|Welcome to Amsterdam, Gay Way to Europe|
Amsterdam is probably the gayest city in Europe, with something to offer everyone. Gay Games Amsterdam 1998 left the city with a new sense of pride and a stronger community that were eager to share with visitors from around the world. Amsterdam offers tons of gay bars, discos, shops and cafes, some of the worlds best and weirdest museums, classic architecture, and a lot of coffeeshops, all within walking distance from Central Station. Combine that with the unique spirit of tolerance and freedom of the Netherlands, and thats why the mayor proudly called Amsterdam "the gay way to Europe". While Dutch is the official language of the Netherlands, you dont have to bother trying to learn the difficult language, Holland is one of the only countries in continental Europe where most natives speak English fluently. Homosexuality is legal in the Netherlands. Gays and lesbians even won the right to get legally married this year. The age of consent for gay sex is 16, but for prostitutes its 18.
Unlike many cities, and to most tourists surprise, Amsterdam is a very compact, and therefor walkable city.
Tourism and Money
Check out the VVV (Amsterdam Tourist Information) at the floating wooden house in front of Central Station for tourist information, hotel bookings, tour information and local activities. The Netherlands and Amsterdam share a tremendously rich history and culture, which is shown off in everything from our beautiful architecture and world-renowned museums and concert halls to our scenic canals and endless fields of colorful flowers. The VVV can help you plan your time here wisely so you can accomplish all your goals in getting to know our beautiful country.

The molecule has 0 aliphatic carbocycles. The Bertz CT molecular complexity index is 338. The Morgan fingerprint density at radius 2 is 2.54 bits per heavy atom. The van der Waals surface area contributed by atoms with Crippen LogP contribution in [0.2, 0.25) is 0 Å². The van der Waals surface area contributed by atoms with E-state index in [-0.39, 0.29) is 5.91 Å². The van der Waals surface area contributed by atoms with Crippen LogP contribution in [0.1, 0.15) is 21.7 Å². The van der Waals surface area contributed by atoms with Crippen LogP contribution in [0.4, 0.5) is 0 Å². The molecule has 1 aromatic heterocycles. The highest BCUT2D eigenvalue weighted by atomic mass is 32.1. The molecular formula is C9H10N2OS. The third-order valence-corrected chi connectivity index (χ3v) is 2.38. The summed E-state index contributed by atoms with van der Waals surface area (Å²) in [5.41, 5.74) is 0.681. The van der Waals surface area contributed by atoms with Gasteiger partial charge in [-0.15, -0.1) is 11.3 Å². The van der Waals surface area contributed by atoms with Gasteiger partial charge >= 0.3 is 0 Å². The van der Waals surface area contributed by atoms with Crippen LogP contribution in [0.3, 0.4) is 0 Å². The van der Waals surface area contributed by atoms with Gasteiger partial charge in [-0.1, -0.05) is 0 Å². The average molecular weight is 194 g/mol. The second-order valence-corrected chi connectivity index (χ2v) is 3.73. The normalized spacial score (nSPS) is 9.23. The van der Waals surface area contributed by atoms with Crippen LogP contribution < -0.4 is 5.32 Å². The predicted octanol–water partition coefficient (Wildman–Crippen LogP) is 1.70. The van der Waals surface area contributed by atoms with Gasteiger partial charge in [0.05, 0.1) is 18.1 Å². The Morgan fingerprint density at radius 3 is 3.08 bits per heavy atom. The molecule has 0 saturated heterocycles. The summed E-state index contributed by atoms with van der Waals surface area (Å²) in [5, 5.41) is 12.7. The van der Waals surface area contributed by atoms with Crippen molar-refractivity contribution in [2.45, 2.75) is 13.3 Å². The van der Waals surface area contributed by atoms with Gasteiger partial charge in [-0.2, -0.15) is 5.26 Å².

Being part of the EU, the Euro is the local currency. Paying for things with your credit card
is probably the best way to guarantee youre getting a good exchange rate, and most
stores accept MasterCard, Visa, and American Express (in that order). Often the
easiest and most economical way to get cash from home is through one of the citys
many automatic teller machines (geldautomaat), especially if you have a Visa or
Master/EuroCard or a debit card on the Cirrus or Plus network. The best place to exchange
money is the GWK (at Schiphol Airport, Central Station and on 4 more locations down town).
Most banks in Holland are no more then 'service desks' nowadays, and do not offer change anymore.
Do not change money on the streets in Amsterdam; although in some parts of the world it's the most economical way of
changing, in Holland it definetely is not; it is a major crime under east-european thieves.
Transportation & Communication
When you are offered a bicycle on the street for Eur 25, you can be sure that you are buying stolen property, which is guaranteed to bring you much bad karma (and perhaps the angry owner).
Public transportation is easy to use, with lots of trams, buses, Metro, and trains. The system
operates from approximately 6 a.m. (weekdays, 7am on Sat, 8am on Sun) to midnight, although there are night buses for
partygoers as well. If youll be in town for a while, then buy a pass from the little
GVB kiosk across from Central Station. If youre here for a shorter time, you can buy
a daycard at Central Station, tabacconists and many other places, or just pay cash to the driver when you get on (the most expensive way).
If you need to make calls from public phones, they are merely extinct.
Best is to just get a local SIM card for your mobile phone, or use WiFi in your hotel.
Safety and Drugs
Tuesday 24 May
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Travel : Amsterdam : General information